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Gastelum v. Commissioner of Social Security Administration

United States District Court, D. Arizona

June 13, 2018

Noemi Gastelum, Plaintiff,
v.
Commissioner of Social Security Administration, Defendant.

          ORDER

          Honorable Raner C. Collins Chief United States District Judge

         Pending before the Court is a Report and Recommendation (“R & R”) prepared by Magistrate Judge Jacqueline M. Rateau. In the R & R, Magistrate Judge Rateau recommends that the Court enter an order affirming the administrative decision to deny Plaintiff's request for social security benefits. Doc. 18. Gastelum has filed an objection to the R & R. Doc. 20. Defendant has filed a response to the objection. Doc. 22. For the following reasons, the Court shall overrule the objections and accept and adopt the R & R.

         I. Background

         The factual and procedural background in this case is thoroughly detailed in Magistrate Judge Rateau's R & R (Doc. 18). This Court fully incorporates the “Procedural History, ” “Factual Background, ” and “The ALJ's Application of the Five-Step Evaluation Process” sections of the R & R into this Order.

         II. Standard of Review

         The duties of the district court in connection with a R & R are set forth in Rule 72 of the Federal Rules of Civil Procedure and 28 U.S.C. § 636(b)(1). The district court may “accept, reject, or modify the recommended disposition; receive further evidence; or return the matter to the magistrate judge with instructions.” Fed.R.Civ.P. 72(b)(3); 28 U.S.C. § 636(b)(1).

         Where the parties object to an R & R, “[a] judge of the [district] court shall make a de novo determination of those portions of the [R & R] to which objection is made.” 28 U.S.C. § 636(b)(1); see Thomas v. Arn, 474 U.S. 140, 149-50 (1985). Under a de novo review, this Court reviews the Administration's decision to determine if the decision is free of legal error and supported by substantial evidence. See Brewes v. Commissioner of Social Sec. Admin., 682 F.3d 1157, 1161 (9th Cir. 2012). “Substantial evidence” is more than a mere scintilla, but less than a preponderance. Garrison v. Colvin, 759 F.3d 995, 1009 (9th Cir. 2014). To determine whether substantial evidence supports a finding, “a court must consider the record as a whole, weighing both evidence that supports and evidence that detracts from the [Commissioner's] conclusion.” Aukland v. Massanari, 257 F.3d 1033, 1035 (9th Cir. 2001) (internal quotation omitted). As a result, “[i]f the evidence can reasonably support either affirming or reversing the ALJ's conclusion, [a court] may not substitute [its] judgment for that of the ALJ.” Robbins v. Soc. Sec. Admin., 466 F.3d 880, 882 (9th Cir. 2006).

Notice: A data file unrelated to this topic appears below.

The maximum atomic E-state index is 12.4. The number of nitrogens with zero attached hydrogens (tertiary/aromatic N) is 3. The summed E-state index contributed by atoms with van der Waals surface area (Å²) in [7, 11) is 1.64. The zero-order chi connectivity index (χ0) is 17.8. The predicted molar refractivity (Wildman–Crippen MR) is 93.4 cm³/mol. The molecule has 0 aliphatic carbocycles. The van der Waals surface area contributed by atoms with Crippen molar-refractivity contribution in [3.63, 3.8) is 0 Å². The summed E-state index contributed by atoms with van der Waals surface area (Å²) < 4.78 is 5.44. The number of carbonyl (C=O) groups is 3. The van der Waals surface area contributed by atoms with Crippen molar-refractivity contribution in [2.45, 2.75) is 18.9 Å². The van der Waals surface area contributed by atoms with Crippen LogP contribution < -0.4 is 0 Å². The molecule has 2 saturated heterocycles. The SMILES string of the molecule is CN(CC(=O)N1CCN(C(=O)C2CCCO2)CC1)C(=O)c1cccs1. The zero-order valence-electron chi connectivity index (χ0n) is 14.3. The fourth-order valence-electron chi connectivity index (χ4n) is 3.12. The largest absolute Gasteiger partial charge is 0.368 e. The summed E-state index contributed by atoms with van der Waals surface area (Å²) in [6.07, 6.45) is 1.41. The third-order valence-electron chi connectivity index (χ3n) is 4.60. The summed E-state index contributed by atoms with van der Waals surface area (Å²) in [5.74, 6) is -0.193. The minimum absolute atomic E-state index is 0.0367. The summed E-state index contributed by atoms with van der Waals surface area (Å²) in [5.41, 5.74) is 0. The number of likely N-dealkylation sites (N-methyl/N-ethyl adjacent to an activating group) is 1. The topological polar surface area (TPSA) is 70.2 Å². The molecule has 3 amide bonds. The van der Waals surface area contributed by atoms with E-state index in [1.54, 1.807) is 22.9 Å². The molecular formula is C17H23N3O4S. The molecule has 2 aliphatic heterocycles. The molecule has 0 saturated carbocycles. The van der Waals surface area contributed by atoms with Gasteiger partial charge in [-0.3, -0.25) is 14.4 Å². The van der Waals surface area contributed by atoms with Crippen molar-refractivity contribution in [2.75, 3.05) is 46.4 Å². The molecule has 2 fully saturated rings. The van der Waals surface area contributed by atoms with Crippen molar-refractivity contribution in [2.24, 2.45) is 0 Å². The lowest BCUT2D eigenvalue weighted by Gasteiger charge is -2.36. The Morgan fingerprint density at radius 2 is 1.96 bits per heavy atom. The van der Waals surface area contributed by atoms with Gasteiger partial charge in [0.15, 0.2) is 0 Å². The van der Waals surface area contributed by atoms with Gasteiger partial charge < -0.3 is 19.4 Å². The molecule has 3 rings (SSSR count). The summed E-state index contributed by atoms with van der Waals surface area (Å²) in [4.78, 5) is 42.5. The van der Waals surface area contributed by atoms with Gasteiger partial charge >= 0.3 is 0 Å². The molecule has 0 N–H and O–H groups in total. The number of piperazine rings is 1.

III. Discussion

         Plaintiff makes three arguments: (1) Magistrate Judge Rateau disregarded the clarifying testimony of the vocational-expert; (2) The ALJ's residual functional capacity assessment did not properly consider Plaintiff's fibromyalgia; and (3) The ALJ improperly weighed the November 2013 MRI results.

         A. Vocational Expert Testimony

         Plaintiff reasserts the claim that substantial evidence does not support the ALJ's step-five decision because the ALJ did not obtain evidence from the vocational expert that Plaintiff could perform significant numbers of jobs given the ALJ's finding. Specifically, Plaintiff argues that the vocational expert never discussed whether there were any jobs if Plaintiff was off task exactly ten percent of the time. However, the vocational expert may have testified that “more than ten percent” off task was “not going to work” but she also did not testify that ten percent would not work. Because the vocational expert found jobs in significant numbers for the ALJ's hypothetical, the ALJ's denial is supported by substantial evidence and must be upheld.

         B. Gastelum's Fibromyalgia

         Plaintiff claims the ALJ erroneously evaluated objective medical evidence of fibromyalgia because the ALJ did not list fibromyalgia as a disability at step 2. However, the ALJ considered the limitations arising from Plaintiff's fibromyalgia at step four. Thus, the ALJ's failure to find fibromyalgia as a severe impairment at step two was a harmless error. See Lewis v. Astrue, 498 F.3d 909, 911 (9th Cir. 2007) (finding that ALJ's decision to find an ...


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